I noted another problem at the Sears store in Cool Springs. Several months ago, I was in that store buying a new garage door opener. Since the clerk needed to fax the order to the installer, I stood around for about fifteen minutes while the clerk went to the store's fax machine. Upon his return, I asked him what took so long and he replied that the fax machine was so old that it took 15 minutes to fax a single page. The clerk also told me that he was not sure whether the page was even sent. Of course, a new fax machine could have been purchased for a few bucks and Sears customers would not have to be inconvenienced waiting for a vintage 1975 machine to fire up. I discussed that episode in a post from January 2010, which is just an indicia of what is wrong with Eddie Lambert. Item # 4 Sears In fact, I may give Lambert a new fax machine for his store near HQ. I also discussed in that earlier post how Sears responded to one of its rebate offers.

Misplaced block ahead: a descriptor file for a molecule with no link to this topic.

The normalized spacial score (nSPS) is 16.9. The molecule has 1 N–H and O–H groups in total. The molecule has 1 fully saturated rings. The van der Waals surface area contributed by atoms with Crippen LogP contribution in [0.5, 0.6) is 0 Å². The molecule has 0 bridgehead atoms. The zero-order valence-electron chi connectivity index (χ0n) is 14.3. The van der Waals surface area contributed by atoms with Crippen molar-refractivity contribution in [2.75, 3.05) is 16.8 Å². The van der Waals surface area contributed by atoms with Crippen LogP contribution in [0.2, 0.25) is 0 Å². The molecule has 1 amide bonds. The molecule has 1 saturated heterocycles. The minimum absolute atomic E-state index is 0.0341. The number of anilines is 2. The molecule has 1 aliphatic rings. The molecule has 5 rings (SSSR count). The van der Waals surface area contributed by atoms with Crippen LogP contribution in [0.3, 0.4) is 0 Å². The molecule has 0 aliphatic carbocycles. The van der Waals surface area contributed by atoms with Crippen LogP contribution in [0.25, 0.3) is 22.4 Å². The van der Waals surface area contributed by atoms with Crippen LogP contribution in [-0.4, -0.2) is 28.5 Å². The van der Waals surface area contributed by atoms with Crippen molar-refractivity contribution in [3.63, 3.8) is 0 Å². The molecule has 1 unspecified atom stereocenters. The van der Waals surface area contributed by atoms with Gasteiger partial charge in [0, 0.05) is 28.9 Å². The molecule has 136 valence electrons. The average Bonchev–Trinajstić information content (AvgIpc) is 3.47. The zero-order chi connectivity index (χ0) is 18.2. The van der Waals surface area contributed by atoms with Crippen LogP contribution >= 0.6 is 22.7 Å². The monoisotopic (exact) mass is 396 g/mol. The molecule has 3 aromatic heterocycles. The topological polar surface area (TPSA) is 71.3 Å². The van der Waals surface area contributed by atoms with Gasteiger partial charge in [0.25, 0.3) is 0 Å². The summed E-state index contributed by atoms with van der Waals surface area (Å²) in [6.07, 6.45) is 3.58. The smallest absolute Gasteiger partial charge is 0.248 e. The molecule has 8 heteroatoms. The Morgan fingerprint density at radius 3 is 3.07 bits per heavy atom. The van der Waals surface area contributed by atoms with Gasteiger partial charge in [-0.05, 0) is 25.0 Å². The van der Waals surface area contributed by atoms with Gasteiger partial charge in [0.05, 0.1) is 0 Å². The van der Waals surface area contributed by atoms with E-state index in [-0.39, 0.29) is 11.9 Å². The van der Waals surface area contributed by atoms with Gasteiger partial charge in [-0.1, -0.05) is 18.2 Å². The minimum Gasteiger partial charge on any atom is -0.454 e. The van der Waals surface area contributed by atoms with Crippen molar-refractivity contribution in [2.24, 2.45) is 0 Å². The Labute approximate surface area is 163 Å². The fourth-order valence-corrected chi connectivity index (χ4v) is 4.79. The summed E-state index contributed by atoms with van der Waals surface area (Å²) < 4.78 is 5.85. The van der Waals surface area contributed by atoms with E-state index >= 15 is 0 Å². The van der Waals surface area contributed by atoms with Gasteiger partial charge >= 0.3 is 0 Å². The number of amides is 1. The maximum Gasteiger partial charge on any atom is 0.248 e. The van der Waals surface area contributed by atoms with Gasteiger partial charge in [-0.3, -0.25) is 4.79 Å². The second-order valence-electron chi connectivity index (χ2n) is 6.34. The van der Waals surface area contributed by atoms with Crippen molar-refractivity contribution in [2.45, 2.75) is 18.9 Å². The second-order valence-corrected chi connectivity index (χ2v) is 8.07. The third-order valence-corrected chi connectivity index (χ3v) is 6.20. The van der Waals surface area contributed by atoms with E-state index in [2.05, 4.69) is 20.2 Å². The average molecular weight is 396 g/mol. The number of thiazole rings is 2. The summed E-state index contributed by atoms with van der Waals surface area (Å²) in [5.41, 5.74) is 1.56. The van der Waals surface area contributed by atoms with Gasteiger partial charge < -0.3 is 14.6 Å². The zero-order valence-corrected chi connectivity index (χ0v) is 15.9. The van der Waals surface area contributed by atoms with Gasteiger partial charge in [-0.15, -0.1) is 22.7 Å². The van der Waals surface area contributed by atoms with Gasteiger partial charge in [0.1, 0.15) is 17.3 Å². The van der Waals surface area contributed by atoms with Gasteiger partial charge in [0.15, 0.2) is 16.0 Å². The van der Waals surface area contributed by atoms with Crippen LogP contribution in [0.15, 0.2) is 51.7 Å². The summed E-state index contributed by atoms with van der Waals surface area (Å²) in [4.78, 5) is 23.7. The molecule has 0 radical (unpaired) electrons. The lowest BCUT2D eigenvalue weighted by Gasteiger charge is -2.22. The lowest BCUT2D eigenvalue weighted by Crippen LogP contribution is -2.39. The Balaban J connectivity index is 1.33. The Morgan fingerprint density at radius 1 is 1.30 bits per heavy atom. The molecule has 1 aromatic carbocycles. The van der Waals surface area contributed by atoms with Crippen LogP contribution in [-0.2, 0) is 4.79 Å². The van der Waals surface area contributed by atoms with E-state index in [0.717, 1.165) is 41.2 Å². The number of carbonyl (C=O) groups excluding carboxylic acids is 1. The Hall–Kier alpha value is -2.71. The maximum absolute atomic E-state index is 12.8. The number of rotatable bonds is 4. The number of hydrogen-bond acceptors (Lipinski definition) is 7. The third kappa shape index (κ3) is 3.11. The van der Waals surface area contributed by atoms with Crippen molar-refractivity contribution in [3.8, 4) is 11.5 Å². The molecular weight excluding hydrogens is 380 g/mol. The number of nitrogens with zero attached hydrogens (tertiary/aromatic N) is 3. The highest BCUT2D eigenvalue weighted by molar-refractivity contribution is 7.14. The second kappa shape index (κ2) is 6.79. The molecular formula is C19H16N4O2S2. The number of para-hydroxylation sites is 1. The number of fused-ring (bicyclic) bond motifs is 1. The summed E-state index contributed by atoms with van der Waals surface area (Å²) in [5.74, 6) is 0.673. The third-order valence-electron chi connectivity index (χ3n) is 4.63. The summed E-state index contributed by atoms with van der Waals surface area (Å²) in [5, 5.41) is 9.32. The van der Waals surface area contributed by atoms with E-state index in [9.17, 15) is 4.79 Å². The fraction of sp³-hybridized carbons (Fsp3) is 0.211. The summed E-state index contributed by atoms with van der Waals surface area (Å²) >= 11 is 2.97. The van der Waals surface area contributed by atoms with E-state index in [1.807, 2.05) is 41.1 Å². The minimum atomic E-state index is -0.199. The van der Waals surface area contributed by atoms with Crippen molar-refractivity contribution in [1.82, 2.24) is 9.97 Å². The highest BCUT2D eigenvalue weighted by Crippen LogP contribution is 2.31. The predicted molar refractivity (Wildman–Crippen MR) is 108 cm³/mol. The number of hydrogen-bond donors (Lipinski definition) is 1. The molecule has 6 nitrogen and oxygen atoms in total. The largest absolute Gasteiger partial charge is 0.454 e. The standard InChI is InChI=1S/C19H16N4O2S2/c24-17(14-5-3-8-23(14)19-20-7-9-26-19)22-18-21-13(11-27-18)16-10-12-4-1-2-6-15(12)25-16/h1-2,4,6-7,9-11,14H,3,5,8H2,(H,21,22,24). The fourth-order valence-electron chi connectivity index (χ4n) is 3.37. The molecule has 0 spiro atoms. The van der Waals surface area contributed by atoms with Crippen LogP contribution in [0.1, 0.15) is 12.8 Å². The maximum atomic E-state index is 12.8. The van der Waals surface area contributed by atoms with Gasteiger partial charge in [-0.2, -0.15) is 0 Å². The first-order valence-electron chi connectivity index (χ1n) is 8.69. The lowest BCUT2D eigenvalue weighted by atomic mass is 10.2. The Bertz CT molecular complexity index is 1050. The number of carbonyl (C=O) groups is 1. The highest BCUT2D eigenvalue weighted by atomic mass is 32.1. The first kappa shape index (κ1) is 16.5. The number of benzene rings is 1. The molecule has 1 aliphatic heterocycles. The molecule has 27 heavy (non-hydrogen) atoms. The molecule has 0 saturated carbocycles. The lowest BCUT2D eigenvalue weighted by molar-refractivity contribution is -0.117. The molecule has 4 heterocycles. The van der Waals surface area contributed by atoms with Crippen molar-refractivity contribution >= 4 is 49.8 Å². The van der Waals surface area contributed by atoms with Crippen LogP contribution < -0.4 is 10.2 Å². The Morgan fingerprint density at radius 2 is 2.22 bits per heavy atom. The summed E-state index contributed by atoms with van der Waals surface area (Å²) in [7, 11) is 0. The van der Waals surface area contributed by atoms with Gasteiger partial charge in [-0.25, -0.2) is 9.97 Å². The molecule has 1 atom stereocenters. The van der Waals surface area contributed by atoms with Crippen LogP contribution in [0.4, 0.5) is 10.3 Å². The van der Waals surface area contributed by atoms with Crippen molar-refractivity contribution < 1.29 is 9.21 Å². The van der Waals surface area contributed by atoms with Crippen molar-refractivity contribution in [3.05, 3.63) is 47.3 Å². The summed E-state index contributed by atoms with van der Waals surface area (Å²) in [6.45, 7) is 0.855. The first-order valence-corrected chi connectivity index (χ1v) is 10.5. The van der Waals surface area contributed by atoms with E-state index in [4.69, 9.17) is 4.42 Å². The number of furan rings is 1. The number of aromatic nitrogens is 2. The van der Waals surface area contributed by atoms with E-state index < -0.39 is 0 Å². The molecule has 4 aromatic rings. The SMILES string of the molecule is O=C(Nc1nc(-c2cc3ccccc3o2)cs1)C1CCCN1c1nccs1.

2. Unum (UNM)(own senior bond in TC Form): Unum, the largest disability insurance company in the U.S., reported an operating profit, which excludes investment losses, of 74 cents per share. SEC Filed Press Release The company had $15.9 million in losses for the third quarter, compared to a $.9 million in gains from the year ago quarter.

UNM 9/30/2011 - 10-Q

The long term debt is discussed by the company in its 2010 Annual Report, starting at page 152: Form 10-K

I own PJR, a trust certificate that represents an undivided beneficial interest in a Unum senior bond maturing in 2028. Bought 50 PJR at 16.72 July 2009  ADDED TO PJR at 20.7 October 2009 Bought 50 PJR in ROTH IRA at $23.61 May 2010 Bought 50 PJR in ROTH IRA at 24.88 October 2010 Sold 50 PJR at 25.79 May 2011